Nature has provided us with otherwise deadly poisons that have left an indelible mark on the pharmaceutical industry and medicine in general -- from aspirin to morphine, and numerous products in between. While synthetic drugs there are plenty, medical science has harnessed nature's healing powers in more ways than one for thousands of years. From ancient herbal remedies to modern extractions of snake venom to be used in blood-thinning -- oftentimes, the most potent antidotes can be found in the natural world around us.

Here's a list of 7 currently untapped (not-so-common) natural resources that have promising futures in the world of medicine:

Pufferfish toxin cancels chemo pain

The toxin from a pufferfish, known as tetrodoxotin, is 3,000 times more potent than morphine, but carries none of the addictiveness or nausea. For this reason, researchers at the John Theurer Cancer Center have begun testing on a small group of cancer patients to see how the toxin works as a pain-killer in chemotherapy patients with chronic pain.

They will have to compare its efficacy against that of existing drugs used to treat chemotherapy pain before the U.S. Food and Drug Administration will consider it for approval, according to TIME.

Shark skin keeps catheters clean

The apparently smooth skin of a shark actually contains thousands upon thousands of sharp, interlaced ridges that make for an inhospitable host to bacteria. Scientists at Sharklet Technologies are trying to harness the sterilizing power of these ridges by utilizing them in urinary catheters (on the inside, one hopes).

The catheters would mimic the shark's skin to ward off infection-causing bacteria, such as staphylococcus aureus, methicillin-resistant staphylococcus aureus (MRSA) and pseudomonas aeruginosa. For the quarter of patients who use a urinary catheter for a week or more, a shark skin lining could help reduce urinary tract infections to a substantial degree, the researchers note.

King cobra venom outperforms morphine

Professor Manjunatha Kini of the National University of Singapore is developing a painkiller that's potentially 20 to 200 times more powerful than morphine. Similar to the pufferfish toxin, king cobra venom contains none of morphine's addictive properties, nor others' similarly on the market.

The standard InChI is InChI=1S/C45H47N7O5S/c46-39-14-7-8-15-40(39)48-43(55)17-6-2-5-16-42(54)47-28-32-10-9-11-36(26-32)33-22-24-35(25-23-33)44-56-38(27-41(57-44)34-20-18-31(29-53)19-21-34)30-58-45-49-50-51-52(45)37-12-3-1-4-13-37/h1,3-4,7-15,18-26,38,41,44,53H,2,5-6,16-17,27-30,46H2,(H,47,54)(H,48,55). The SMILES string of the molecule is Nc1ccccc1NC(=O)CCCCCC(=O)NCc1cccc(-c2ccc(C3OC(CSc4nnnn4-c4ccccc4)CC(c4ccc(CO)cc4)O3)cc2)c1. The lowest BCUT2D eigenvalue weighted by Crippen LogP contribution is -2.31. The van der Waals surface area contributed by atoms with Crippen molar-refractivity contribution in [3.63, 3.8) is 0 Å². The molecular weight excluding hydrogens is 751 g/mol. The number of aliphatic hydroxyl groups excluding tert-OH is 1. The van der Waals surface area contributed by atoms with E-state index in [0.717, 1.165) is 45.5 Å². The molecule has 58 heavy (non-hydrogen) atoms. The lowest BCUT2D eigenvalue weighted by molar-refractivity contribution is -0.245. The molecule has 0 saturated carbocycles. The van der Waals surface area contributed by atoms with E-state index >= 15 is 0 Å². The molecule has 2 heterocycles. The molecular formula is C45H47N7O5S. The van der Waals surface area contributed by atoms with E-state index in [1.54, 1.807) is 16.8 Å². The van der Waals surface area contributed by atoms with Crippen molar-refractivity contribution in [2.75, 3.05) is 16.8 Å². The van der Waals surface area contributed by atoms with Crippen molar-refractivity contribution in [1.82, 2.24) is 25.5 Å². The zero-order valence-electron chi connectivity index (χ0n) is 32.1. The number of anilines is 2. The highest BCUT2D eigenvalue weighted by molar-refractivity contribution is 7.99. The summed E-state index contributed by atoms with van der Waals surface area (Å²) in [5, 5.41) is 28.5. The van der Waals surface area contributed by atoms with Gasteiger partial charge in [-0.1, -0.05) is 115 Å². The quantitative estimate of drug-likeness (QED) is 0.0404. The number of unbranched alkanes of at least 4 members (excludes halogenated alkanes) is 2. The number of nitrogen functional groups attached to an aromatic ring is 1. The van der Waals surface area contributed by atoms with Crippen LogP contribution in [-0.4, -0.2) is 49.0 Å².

"Within a year, Kini hopes to test the drug in patients. In recent animal tests, mice receiving the agent were able to withstand almost twice the thermal pain of animals that did not take the compound."

Tick saliva removes blood clots

Professor Kini has also begun testing on the properties of tick saliva, as the insect's spit has the curious property of thinning blood once it enters the host's bloodstream. If Kini can rein in the saliva's anti-clotting properties, he hopes to create a drug that's 70 times more effective at clearing blood clots than the body's natural thinning agents.

However, Kini's tests are still a year away from human testing. So far, animal testing is as far as the scientist has reached.

Sea anemone toxin retrains immune cells

Sea anemone may seem inviting with their colorful tentacles; however, the marine invertebrate packs a cocktail of paralyzing toxins in its venom. But the Seattle-based biotech company called Kineta is trying to use these toxins to treat multiple sclerosis and other autoimmune diseases.

Anemone's toxin contains a compound called ShK-186 that blocks the voltage-gated potassium channels in the infected host. If used correctly, the toxin could be reworked to prevent harmful antibodies from binding to these channels. Researchers believe targeting just this effect could provide more effective treatment.

Fire-bellied toad sweat promotes healing

As unappealing as the fire-bellied toad's perspiration may seem in a medical context, the sweat contains a poisonous venom that researchers hope to incorporate into healing medication. Rather than allow scar tissue to develop unabated, the Queen's University at Belfast School of Pharmacy is investigating how proteins in the sweat could help the drug minimize healing time.

University professor Christopher Shaw said the toad venom's peptides promote blood vessel growth, the chief response in wound healing. Good news is that the drug is less than a year away from entering human trials. It's already been patented in China and the United States.

Waxy monkey frog toxin regulates blood vessels

Though portly and charming, the waxy monkey frog secretes a toxic peptide in its skin that works as a natural opioid and has been used in illegal performance-enhancing drugs in racehorses. In humans the toxin could have potentially beneficial effects.

Shaw's team at Queen's University at Belfast, School of Pharmacy, is also looking into the toxin's effects on regulating blood vessel production, known as angiogenesis, within the human body. Rheumatoid arthritis is linked to an explosion of vessels that feed inflamed areas with more disease-causing compounds. Worse, diabetes often leads to blindness as a result of unconstrained vessel growth, which can damage the retina.

Shaw says the anti-angiogenic properties of the venom could help in the treatment of these diseases. Time is of the essence, however, as the waxy monkey frog is nearing extinction. Luckily, human trials are set to commence within the year.